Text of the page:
That was fair, even if the venom in her friend’s tone hurt. “Alright,” Ling Qi said. “Then why are you so upset?”

Meizhen bit her lip, a stronger display of emotion than she was used to from the reticent girl. “How can you be so… dense?” Meizhen asked, frustration leaking into her tone. “I am upset with you because you put yourself in such a position with no thought for your safety or reputation.” She glanced around at the empty road. “Even in this, you…”

“Ah, this isn’t really an appropriate venue,” Ling Qi admitted. Then again, Meizhen’s aura was a pretty strong deterrent. She was pretty sure she had seen a bird dropping out of the sky out of the corner of her eye. “But I was safe. I just had to perform music for the Moon spirits. It was embarrassing, but-”

“Do you imagine that such revels are not dangerous?” Meizhen asked incredulously. “Greater cultivators than you or I have failed to leave them with an intact mind. You are lucky the Dreamer’s whims were benevolent.”

... She didn’t regret attending, and going by the harsh breath her friend released, Meizhen could tell. “Enough. I have tasks to accomplish.”

“You’re right that this isn’t a good place to talk,” Ling Qi admitted. “So… later, can we? It’s been awhile since we’ve just spent time together and talked, hasn’t it? I heard you got another spirit?”

Meizhen paused in the midst of turning away, a defeated glimmer in her eyes. “I did. Grandfather is pleased with my progress and wished to ensure my continued success.”

“He wants you to embarrass Sun Liling, you mean,” Ling Qi pointed out, managing a smile.

“That would be a pleasant side effect,” Bai Meizhen replied without expression. “I suppose I might have time to talk later. It is not good to become entirely consumed by cultivation. I will let you know when I have decided upon a time.”

Ling Qi let out a quiet sigh of relief. “Sounds good. I’d like to explain myself, and there’s a new song I’d like to hear your thoughts on.”

Meizhen closed her eyes briefly and finished turning away. “I think I would like that.”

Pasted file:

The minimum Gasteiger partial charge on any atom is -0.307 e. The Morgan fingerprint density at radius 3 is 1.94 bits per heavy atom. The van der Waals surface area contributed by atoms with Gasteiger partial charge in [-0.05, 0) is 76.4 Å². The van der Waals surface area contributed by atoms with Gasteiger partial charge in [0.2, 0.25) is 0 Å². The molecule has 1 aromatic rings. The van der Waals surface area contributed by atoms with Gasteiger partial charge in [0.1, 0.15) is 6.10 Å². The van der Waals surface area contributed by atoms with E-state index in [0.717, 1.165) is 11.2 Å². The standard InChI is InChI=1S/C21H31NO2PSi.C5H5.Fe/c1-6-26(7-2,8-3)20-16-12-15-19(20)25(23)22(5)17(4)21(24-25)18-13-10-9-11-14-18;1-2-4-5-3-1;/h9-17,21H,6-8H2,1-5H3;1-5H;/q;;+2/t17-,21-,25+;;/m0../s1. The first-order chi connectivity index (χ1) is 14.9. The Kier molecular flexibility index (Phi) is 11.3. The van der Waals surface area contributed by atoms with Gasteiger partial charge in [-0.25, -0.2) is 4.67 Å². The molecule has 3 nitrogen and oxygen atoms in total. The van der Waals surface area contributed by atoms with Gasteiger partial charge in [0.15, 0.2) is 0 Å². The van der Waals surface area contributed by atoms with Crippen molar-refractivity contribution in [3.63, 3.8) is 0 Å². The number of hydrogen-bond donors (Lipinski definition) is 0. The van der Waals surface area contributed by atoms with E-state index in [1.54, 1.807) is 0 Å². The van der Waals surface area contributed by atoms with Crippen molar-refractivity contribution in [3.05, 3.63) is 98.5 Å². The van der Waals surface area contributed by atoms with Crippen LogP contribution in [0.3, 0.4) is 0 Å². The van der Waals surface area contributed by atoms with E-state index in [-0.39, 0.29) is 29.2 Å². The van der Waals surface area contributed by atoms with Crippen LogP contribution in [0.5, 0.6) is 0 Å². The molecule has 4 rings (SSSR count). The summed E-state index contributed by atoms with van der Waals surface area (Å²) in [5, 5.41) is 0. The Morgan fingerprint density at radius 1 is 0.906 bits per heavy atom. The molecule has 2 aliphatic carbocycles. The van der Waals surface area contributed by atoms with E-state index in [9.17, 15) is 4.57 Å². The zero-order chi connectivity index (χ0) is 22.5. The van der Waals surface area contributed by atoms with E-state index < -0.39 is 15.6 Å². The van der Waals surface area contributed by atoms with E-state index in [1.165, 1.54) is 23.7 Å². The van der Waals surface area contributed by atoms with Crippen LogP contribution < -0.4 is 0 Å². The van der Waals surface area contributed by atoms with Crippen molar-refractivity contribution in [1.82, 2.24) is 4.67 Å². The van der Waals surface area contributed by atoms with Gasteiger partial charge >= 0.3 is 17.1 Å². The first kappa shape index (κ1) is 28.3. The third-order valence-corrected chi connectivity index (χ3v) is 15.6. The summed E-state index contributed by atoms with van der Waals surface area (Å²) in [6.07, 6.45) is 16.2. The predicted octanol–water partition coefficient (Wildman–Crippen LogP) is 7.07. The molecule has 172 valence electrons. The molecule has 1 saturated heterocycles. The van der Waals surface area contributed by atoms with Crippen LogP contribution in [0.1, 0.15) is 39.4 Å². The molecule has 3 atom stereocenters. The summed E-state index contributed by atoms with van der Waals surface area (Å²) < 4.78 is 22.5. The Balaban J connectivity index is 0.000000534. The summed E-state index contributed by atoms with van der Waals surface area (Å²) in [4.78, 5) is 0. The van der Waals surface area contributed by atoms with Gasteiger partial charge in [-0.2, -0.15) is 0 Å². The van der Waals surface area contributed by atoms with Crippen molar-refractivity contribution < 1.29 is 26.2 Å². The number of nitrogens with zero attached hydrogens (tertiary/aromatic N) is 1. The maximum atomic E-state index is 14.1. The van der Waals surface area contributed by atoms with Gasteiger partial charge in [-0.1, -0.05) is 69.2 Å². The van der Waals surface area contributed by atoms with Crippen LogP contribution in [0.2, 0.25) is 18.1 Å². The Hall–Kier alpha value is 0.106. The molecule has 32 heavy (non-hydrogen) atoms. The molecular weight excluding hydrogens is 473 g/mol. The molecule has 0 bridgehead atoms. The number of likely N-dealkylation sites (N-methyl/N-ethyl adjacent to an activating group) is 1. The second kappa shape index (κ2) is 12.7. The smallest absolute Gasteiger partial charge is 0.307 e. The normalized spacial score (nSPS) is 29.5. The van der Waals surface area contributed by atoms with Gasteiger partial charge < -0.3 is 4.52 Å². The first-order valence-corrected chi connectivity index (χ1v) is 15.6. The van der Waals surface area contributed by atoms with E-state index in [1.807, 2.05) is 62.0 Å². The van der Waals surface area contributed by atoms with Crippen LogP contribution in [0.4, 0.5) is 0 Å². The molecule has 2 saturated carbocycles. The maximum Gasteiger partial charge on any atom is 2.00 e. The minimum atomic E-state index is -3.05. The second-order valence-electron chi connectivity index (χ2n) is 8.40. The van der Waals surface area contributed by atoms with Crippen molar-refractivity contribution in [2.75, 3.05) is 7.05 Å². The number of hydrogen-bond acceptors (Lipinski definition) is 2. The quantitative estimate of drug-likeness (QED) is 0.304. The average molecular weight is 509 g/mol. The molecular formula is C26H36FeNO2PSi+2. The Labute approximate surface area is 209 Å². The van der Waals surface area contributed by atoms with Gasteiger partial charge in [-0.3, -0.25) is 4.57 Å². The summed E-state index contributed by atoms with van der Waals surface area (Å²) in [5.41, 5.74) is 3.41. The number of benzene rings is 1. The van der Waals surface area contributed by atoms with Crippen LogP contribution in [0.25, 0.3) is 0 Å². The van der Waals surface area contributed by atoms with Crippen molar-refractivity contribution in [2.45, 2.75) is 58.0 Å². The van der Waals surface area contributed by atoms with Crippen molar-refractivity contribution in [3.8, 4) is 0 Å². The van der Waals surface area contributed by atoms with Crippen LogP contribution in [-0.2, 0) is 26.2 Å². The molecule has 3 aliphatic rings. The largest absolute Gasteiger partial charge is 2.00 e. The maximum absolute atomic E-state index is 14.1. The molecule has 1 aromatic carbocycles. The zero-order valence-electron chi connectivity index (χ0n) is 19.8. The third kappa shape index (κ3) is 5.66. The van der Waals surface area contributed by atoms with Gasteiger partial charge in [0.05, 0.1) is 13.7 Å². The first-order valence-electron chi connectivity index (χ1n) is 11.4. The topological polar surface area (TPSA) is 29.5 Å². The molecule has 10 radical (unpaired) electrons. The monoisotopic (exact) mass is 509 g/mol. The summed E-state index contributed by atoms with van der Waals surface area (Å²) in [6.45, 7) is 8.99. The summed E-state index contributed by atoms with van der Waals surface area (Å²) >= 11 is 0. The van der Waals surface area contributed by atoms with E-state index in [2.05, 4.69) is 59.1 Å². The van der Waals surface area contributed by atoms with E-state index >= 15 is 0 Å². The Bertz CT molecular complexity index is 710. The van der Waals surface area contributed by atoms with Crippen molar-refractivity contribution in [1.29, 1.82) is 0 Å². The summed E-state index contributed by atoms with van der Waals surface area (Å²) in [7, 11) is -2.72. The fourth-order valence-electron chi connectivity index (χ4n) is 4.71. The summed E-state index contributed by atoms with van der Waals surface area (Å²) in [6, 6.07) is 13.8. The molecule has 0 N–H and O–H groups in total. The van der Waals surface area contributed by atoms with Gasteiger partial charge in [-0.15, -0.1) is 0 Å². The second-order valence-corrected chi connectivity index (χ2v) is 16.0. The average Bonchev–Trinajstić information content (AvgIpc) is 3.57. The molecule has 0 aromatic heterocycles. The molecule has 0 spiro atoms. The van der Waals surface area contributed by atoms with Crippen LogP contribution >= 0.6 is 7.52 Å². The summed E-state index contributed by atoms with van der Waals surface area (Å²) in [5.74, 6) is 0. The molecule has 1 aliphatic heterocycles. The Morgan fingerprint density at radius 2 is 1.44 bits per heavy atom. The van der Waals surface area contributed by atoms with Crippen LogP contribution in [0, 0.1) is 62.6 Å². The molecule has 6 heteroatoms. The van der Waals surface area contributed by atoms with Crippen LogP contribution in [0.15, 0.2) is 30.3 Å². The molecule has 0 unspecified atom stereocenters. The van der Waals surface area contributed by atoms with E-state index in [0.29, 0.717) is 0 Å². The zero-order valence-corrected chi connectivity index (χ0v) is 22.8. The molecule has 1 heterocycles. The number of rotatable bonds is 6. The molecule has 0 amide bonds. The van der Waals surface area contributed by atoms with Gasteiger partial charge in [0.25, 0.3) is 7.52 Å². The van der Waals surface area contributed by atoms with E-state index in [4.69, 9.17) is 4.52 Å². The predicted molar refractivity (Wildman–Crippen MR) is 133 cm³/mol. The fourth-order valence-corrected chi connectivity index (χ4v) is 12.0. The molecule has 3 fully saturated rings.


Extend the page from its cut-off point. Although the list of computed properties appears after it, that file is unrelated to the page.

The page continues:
Ling Qi sighed, cradling her head in her hands as she leaned against a tree. Between her conversation with Cai Renxiang and now her encounter with the Dreaming Moon, her thoughts were really muddled. What was she even doing? Why was she doing it? It seemed that there were many conversations that she needed to have.

But not right at this moment.

She returned home to clean herself up and then headed to her meditation room. The cool darkness of the stone chamber was inviting given her pounding head, and frankly, Ling Qi just wanted to focus on something simple and straightforward. A little closed door cultivation was just what she needed.

The rest of the day and much of the next had passed by the time she awoke from her breakthrough attempt, having fallen short again of her goal, leaving her muscles cramped and wracked with pain. Ling Qi was truly beginning to feel bad for those who could be stuck doing this for months or years before succeeding, if ever. She was thoroughly sick of it after only a few weeks.

It did give her reason to seek out Li Suyin though.

“Are you sure you want me to do this?” Li Suyin asked worriedly from beside her. “Surely, simply going to the White Room would be superior to my paltry skills…”